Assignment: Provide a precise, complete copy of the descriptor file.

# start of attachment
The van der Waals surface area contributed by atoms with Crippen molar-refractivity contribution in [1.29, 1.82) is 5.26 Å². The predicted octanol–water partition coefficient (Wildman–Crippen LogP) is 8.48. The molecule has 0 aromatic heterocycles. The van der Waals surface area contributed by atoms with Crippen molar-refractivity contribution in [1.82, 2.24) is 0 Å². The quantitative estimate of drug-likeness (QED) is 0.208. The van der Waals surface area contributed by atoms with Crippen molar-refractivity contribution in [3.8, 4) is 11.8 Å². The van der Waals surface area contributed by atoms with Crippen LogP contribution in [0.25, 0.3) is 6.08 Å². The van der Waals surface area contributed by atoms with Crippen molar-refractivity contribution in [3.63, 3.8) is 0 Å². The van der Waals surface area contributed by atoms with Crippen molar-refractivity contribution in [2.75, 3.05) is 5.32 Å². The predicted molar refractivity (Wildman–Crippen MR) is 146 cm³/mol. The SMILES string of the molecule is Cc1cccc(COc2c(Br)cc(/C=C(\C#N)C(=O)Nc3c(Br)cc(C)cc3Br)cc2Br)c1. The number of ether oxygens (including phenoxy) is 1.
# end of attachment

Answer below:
The van der Waals surface area contributed by atoms with Crippen molar-refractivity contribution in [1.29, 1.82) is 5.26 Å². The predicted octanol–water partition coefficient (Wildman–Crippen LogP) is 8.48. The molecule has 0 aromatic heterocycles. The van der Waals surface area contributed by atoms with Crippen molar-refractivity contribution in [1.82, 2.24) is 0 Å². The quantitative estimate of drug-likeness (QED) is 0.208. The van der Waals surface area contributed by atoms with Crippen molar-refractivity contribution in [3.8, 4) is 11.8 Å². The van der Waals surface area contributed by atoms with Crippen LogP contribution in [0.25, 0.3) is 6.08 Å². The van der Waals surface area contributed by atoms with Crippen molar-refractivity contribution in [3.63, 3.8) is 0 Å². The van der Waals surface area contributed by atoms with Crippen molar-refractivity contribution in [2.75, 3.05) is 5.32 Å². The predicted molar refractivity (Wildman–Crippen MR) is 146 cm³/mol. The SMILES string of the molecule is Cc1cccc(COc2c(Br)cc(/C=C(\C#N)C(=O)Nc3c(Br)cc(C)cc3Br)cc2Br)c1. The number of ether oxygens (including phenoxy) is 1.